NOAA and Air Force Reserve Hurricane Hunters continue around the clock monitoring of Hurricane Delta as it traverses the Gulf of Mexico. Overnight flights on October 7 through midday October 8 found that Delta’s circulation is intensifying and expanding in size.
The latest Environmental Modeling Center (EMC) tasked mission by the NOAA P-3 hurricane hunter aircraft detected an increase in Delta’s peak wind speed to 105 mph, with a broad tropical storm force wind field extending about 125 miles outward from the center.
Hurricane scientists at AOML supporting these missions quality control data in real time prior to being used to optimize numerical weather prediction. Measurements from the NOAA P-3 Tail Doppler Radar (TDR) collected on the morning of October 8 illustrated that Delta’s circulation is stronger and better aligned in the vertical compared to data collected the previous day.
Information collected from TDR and other onboard instrumentation facilitate further research into processes important for tropical cyclone intensification. Many dropsondes deployed along the P-3’s flight track through the eye and eyewall can capture Delta’s wind, temperature, and moisture characteristics where severe conditions persist. These objectives have been added to the mission plan to address goals outlined in AOML’s Intensity Forecasting Experiment (IFEX).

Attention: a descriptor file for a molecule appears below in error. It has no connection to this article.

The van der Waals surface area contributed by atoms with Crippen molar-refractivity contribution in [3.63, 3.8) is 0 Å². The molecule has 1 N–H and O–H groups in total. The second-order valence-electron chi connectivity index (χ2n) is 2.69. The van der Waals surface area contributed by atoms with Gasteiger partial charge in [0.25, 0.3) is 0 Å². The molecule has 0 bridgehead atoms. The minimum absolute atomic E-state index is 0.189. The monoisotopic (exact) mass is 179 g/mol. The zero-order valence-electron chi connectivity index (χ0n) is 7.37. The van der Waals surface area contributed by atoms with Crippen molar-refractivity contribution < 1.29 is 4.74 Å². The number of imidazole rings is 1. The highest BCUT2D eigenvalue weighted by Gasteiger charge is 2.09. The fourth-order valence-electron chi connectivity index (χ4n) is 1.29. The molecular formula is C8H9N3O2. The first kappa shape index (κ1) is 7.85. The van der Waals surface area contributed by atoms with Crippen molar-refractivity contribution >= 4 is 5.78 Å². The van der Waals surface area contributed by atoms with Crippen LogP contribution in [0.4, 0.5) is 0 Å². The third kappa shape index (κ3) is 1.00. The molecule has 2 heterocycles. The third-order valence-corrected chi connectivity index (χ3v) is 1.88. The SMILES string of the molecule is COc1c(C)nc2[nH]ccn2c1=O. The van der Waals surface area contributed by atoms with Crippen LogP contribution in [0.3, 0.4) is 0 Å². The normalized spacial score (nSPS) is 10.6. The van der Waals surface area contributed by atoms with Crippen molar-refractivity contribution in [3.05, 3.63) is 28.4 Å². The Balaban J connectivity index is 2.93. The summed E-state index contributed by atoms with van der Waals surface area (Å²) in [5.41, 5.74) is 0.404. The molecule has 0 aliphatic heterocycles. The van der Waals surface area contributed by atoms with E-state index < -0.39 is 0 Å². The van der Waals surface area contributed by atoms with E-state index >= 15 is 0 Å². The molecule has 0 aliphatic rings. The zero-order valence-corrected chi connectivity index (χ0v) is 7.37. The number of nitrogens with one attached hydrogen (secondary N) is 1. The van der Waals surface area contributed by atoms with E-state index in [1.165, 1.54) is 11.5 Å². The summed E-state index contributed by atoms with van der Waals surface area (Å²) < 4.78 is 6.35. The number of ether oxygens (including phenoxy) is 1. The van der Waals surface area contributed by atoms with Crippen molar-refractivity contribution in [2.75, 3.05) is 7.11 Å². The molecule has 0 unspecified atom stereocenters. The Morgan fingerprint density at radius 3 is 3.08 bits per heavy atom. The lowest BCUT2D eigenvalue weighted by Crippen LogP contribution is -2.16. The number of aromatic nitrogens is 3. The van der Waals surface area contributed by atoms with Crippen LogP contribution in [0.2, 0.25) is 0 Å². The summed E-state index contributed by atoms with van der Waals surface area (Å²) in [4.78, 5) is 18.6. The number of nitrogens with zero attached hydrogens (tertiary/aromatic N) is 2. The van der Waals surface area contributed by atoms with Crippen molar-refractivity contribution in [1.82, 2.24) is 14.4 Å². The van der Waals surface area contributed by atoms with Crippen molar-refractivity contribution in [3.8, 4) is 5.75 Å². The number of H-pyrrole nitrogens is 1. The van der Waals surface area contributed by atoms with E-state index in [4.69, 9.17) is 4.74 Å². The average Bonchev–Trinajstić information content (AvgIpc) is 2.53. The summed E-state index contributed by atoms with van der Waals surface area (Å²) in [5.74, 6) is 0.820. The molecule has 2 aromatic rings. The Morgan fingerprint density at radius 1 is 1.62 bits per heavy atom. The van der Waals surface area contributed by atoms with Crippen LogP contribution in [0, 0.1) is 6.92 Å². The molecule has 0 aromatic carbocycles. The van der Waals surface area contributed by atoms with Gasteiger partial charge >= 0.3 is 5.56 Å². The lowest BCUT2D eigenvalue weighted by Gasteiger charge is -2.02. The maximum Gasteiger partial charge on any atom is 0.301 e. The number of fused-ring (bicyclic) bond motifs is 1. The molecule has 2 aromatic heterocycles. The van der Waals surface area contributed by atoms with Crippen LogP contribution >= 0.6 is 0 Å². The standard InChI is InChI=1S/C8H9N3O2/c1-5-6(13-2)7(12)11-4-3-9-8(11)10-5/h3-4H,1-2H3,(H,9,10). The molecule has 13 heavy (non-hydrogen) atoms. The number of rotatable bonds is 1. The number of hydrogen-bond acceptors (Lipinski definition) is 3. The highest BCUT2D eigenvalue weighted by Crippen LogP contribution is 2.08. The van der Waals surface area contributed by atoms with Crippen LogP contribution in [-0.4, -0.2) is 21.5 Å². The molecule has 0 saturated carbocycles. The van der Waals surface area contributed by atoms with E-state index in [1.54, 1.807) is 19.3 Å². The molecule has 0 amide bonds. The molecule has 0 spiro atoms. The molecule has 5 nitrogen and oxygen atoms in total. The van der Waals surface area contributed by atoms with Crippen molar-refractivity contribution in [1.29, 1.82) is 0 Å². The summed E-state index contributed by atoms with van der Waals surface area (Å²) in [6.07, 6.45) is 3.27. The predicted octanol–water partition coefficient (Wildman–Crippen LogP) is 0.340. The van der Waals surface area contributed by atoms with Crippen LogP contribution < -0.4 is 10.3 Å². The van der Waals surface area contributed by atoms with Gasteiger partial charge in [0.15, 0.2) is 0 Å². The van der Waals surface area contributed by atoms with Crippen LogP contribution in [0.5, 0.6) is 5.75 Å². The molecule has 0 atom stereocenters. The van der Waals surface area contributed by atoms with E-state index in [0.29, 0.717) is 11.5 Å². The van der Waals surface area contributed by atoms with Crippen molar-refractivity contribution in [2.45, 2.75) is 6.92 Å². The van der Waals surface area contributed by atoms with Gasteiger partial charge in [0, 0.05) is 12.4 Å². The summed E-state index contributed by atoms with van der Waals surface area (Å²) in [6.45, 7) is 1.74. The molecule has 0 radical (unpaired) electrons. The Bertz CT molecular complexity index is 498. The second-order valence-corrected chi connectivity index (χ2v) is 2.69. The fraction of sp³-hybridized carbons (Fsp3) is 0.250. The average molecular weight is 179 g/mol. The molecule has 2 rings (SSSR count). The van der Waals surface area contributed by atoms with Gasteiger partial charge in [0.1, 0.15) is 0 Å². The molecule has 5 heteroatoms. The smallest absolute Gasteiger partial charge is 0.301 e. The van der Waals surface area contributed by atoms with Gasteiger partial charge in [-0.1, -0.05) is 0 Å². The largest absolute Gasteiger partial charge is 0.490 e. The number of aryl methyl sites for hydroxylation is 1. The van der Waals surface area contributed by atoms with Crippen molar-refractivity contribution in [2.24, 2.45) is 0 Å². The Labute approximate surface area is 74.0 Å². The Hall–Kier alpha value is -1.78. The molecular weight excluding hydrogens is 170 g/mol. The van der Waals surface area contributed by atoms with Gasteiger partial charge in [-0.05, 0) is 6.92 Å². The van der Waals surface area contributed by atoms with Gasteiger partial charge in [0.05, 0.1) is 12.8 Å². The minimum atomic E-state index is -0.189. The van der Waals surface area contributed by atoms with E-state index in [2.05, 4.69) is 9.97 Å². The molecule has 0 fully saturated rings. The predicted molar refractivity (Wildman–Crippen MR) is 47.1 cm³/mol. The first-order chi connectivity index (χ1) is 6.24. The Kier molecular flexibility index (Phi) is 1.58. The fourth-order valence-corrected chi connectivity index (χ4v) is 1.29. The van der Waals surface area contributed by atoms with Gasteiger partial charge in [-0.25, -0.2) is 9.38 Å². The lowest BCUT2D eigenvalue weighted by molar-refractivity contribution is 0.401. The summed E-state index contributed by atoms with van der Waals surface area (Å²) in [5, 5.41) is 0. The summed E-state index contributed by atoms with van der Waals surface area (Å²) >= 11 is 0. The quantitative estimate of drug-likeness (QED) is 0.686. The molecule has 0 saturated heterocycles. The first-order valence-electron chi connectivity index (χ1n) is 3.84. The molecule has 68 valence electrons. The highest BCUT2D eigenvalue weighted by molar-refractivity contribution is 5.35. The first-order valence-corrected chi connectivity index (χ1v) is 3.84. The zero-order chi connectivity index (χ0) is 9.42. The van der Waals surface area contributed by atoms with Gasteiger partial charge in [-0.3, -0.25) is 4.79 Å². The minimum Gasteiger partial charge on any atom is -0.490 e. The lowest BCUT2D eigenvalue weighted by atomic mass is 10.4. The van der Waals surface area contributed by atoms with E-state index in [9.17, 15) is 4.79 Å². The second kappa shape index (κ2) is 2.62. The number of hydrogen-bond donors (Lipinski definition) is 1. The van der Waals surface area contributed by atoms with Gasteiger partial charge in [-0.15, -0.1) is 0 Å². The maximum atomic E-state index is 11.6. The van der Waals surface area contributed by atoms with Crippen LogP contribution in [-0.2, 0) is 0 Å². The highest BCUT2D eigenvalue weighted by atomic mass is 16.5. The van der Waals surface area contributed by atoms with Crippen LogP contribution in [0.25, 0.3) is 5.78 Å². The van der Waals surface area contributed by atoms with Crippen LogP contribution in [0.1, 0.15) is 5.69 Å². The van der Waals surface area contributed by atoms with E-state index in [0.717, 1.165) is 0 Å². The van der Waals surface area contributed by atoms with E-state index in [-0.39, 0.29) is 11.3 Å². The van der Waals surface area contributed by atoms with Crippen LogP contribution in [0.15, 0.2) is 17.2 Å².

EMC-tasked reconnaissance for Hurricane Delta continues tonight and tomorrow with P-3 missions prior to the system’s landfall. Additional science objectives may be appended to the flight plans as conditions within the system’s core and environment evolve.
Hurricane Delta is forecasted by the National Hurricane Center (NHC) to make landfall on the northern Gulf coast the evening of Friday, October 9. NOAA’s P-3 aircraft will continue collecting observations prior to Delta’s landfall to provide the latest information to forecasters and numerical models.
For details about reconnaissance aircraft missions, please see NOAA’s official Plan of the Day.
For the latest information about tropical cyclones and other weather systems, visit the NOAA National Weather Service National Hurricane Center.
For information on numerical prediction of tropical cyclones, visit the NOAA National Centers for Environmental Prediction Environmental Modeling Center.